Lowering your car to improve its looks or performance is a tradition almost as old as the automobile - in fact, there are plenty of Model Ts out there scraping over speed bumps every day. Lowering your car properly can improve its handling and braking, as long as you use the proper shocks.
You should always use shocks designed to work with lowered suspensions on your car or truck. Using shocks outside of their designated operating range can cause poor ride quality, premature wear and even unsafe handling characteristics. Most shocks adjust to road conditions based on the shock piston position, so a shock that is a few inches below the normal riding height will act as if it is mid-impact all the time.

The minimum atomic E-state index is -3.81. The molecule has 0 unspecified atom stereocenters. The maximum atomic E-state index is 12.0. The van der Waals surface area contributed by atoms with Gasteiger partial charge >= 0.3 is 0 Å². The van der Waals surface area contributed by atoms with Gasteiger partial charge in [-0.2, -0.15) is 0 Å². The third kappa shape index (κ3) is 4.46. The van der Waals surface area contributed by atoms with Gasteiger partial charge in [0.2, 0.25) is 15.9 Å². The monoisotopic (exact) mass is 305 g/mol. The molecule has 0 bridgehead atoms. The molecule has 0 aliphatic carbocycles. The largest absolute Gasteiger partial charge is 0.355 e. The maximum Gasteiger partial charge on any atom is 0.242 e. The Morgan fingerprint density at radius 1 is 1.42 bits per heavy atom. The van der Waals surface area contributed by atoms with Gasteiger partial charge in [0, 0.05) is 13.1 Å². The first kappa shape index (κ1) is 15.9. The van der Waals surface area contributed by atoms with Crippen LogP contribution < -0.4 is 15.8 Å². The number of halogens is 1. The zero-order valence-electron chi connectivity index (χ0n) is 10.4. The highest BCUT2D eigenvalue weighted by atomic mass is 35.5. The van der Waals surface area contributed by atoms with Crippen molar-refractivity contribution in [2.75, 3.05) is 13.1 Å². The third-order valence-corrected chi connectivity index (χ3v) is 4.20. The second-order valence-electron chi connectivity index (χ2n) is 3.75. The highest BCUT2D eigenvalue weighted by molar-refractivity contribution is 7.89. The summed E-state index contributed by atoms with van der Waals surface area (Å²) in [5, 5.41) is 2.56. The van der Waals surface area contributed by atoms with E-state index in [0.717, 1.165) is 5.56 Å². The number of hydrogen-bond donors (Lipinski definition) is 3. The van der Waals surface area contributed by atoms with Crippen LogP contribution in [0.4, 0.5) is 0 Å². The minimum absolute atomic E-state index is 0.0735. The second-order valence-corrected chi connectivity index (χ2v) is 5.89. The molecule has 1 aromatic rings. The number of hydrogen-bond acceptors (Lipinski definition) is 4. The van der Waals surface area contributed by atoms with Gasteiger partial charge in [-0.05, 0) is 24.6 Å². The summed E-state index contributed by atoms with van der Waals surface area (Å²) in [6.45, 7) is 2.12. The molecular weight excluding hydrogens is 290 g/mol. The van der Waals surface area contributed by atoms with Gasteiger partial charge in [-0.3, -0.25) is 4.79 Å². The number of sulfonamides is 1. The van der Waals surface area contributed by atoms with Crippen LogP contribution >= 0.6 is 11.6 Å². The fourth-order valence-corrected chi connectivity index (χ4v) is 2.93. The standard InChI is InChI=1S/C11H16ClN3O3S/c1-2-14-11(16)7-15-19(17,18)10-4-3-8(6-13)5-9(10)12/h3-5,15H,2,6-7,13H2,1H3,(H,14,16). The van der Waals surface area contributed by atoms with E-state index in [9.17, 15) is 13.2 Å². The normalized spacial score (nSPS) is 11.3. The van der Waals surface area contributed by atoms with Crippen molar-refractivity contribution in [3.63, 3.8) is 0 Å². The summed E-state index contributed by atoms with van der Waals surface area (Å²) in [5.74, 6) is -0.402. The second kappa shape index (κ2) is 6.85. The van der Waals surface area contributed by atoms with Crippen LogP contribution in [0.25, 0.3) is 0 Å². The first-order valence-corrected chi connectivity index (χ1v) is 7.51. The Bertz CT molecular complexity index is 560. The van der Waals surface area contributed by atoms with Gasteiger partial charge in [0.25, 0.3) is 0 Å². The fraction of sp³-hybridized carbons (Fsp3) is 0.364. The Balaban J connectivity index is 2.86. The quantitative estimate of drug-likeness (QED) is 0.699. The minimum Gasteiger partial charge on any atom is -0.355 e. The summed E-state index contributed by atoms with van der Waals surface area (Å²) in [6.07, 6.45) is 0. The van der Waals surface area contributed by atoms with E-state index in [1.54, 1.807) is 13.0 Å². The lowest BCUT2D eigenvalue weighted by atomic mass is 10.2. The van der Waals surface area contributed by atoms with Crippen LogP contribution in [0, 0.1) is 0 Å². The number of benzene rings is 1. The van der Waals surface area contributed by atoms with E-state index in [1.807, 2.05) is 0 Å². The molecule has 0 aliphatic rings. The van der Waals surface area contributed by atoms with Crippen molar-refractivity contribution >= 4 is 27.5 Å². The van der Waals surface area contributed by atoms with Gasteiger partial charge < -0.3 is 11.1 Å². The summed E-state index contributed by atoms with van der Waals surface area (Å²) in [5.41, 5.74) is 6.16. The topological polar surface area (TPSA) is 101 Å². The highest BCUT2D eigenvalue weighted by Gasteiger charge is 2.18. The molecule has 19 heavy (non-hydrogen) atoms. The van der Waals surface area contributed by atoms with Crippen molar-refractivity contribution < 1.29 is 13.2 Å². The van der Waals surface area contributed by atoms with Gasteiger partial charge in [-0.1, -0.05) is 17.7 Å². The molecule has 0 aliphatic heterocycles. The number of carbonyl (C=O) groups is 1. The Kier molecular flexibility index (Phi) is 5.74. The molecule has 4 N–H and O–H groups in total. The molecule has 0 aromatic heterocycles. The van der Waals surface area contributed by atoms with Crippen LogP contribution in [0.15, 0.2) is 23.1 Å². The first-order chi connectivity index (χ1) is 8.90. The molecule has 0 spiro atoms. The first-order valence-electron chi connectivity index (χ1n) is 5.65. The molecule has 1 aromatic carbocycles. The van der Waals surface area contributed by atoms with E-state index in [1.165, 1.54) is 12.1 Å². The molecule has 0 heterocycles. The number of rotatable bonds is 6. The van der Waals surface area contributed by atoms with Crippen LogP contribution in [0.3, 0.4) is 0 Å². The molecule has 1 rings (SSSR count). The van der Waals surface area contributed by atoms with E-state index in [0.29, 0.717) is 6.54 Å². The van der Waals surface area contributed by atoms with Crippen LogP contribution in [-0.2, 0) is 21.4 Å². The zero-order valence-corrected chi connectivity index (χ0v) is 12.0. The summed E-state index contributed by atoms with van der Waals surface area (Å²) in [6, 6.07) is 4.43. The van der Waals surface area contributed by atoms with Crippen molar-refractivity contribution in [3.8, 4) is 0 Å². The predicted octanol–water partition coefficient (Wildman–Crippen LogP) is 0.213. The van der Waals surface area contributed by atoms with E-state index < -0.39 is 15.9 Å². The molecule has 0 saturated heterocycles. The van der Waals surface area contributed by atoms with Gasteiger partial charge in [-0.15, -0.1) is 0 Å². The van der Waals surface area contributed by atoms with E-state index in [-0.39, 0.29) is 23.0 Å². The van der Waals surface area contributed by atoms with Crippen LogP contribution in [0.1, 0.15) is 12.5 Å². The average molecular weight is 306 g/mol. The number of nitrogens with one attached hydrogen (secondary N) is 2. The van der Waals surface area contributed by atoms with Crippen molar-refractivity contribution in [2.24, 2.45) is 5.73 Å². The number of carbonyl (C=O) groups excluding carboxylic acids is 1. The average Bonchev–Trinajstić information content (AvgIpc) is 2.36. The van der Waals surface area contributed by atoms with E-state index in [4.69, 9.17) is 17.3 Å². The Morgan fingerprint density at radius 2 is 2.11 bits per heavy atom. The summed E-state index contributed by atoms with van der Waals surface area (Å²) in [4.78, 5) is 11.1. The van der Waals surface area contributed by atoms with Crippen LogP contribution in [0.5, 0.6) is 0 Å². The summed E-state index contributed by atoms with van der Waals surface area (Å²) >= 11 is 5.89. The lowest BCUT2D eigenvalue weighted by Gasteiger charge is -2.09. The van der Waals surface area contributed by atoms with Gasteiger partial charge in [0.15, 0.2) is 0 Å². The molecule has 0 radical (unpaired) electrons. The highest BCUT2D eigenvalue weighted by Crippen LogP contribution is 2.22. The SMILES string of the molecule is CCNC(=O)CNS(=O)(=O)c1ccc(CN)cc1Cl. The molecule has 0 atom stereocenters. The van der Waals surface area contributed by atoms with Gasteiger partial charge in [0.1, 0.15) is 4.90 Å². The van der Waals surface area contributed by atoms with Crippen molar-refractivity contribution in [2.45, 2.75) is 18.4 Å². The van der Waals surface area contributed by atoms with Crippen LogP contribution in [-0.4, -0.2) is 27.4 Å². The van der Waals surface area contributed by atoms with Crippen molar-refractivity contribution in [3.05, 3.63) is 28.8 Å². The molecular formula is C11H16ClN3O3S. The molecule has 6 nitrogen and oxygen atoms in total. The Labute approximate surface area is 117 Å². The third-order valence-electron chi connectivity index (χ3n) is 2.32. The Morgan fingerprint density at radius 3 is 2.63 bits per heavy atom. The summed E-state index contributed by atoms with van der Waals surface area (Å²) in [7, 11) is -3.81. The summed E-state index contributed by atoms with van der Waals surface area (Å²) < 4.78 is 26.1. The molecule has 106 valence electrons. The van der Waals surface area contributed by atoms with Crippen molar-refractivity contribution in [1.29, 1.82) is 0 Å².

Lowering springs typically use a higher spring rate than factory springs, so a shock or strut needs to be designed to keep that stronger spring in control. If you've ever seen a lowered car bouncing down a smooth road like a jack-in-the-box when every other car is smoothly cruising, you've seen why it is so important to use correctly matched shocks with a lowered car.
The following shocks are the only shocks we recommend for use with lowered suspensions:
In some cases, there may not be a specifically designed lowered shock for your vehicle. In those cases, we recommend using a high pressure monotube shock such as the Bilstein B6 Heavy Duty or the KYB Gasajust, but those shocks should not be used with any drop lower than 1-2 inches below the stock ride height.
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